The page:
Kim Becker and his Special Forces team just finished one high-risk operation only to be thrown into another—this time it’s even more dangerous. The team has little time to prepare for a mission the CIA says is of national importance—to rescue one of the CIA’s most valuable agents. Now Becker must take his men and an untested, untrained woman into the heart of communist East Germany to find his quarry and bring him out before he is caught by the Stasi—the dreaded security service he has betrayed. For Becker and his team, the Cold War is about to turn hot.
James Stejskal recently spent some time with The Big Thrill discussing his debut novel, A QUESTION OF TIME:
Which took shape first: plot, character, or setting?
The setting determined the plot and the characters—it is set in Cold War Berlin in the 1970s. Without that setting nothing else would exist. It is a story based on a time period, a mindset, and the things that really happened.
What was the biggest challenge this book presented? What about the biggest opportunity?
I served 35 years working for the US government, mostly in Special Forces and the CIA. The things I saw and experienced weren’t meant to be revealed—or so the government had me believe. In spite of that, I knew several stories that needed to be told and I decided that I would write about them anyway. I’ve called them the Snake Eater Chronicles.
How could I do that? Because the story “never happened”; it’s all “fiction”—that’s my story, anyway.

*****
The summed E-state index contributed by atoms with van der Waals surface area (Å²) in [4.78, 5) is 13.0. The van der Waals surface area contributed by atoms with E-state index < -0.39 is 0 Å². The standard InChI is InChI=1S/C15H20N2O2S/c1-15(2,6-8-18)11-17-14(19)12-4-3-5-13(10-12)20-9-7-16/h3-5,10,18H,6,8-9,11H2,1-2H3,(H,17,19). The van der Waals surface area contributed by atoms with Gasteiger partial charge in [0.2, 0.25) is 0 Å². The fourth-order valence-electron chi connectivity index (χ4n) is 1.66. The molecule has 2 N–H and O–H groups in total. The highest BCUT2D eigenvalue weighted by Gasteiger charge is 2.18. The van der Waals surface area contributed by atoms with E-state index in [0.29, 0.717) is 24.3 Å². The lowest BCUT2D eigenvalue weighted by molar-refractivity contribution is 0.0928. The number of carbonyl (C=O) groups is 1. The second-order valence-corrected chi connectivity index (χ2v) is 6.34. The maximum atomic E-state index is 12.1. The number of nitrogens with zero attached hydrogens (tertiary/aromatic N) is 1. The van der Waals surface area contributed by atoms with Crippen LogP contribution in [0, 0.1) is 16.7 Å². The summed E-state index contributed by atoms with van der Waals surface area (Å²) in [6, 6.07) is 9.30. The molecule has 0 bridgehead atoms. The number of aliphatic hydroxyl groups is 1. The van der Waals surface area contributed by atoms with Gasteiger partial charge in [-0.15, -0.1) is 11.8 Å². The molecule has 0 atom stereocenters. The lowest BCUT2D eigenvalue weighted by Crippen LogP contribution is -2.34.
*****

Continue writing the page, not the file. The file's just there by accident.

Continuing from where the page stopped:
How does this book make a contribution to the genre?
It is authentic fiction. A story based in fact told in a way that demonstrates exactly what it takes to be a member of an operational special forces or intelligence mission and the trials that the men and women actually face.
Without spoilers, are there any genre conventions you wanted to upend or challenge with this book?
I wanted to tell a story without over-the-top theatrics—a story that shows that in real life it takes a team to conduct a mission, not just one superhero.
What authors or books have influenced your career as a writer, and why?
I have been influenced by many authors, including L. Frank Baum, J. R. R. Tolkien, Jaroslav Hašek, Ian Fleming, Joseph Conrad, Ernest Hemingway, Graham Greene, W. E. B. Griffin, Frederick Forsyth, David Cornwell, Charles McCarry, Alan Furst, Ishmael Beah, V. S. Naipaul—all because they drew me into their world and kept me enthralled from start to finish with clean, believable stories.
Is there a question that you feel is important to you or your novel? Write it in below, but be sure to answer it too!
What is true and what is fiction in your novel?
There is a fine line between truth and fiction. As Albert Camus put it: “Fiction is the lie through which we tell the truth.”
The incidents, some funny, some traumatic, all happened, maybe not quite as I describe, but I leave it to the reader to decide where fact ends and fiction begins.
James Stejskal is a military historian and author of A QUESTION OF TIME, a Cold War thriller.
To get inspiration for his writing, he spent 35 years as a soldier and intelligence officer, often working in far-off places with interesting people.
He is also the author of four nonfiction military history books, including Masters of Mayhem, a study of Lawrence of Arabia and the inception of modern British unconventional warfare, a Military History Matters Silver Medal winner by trade.
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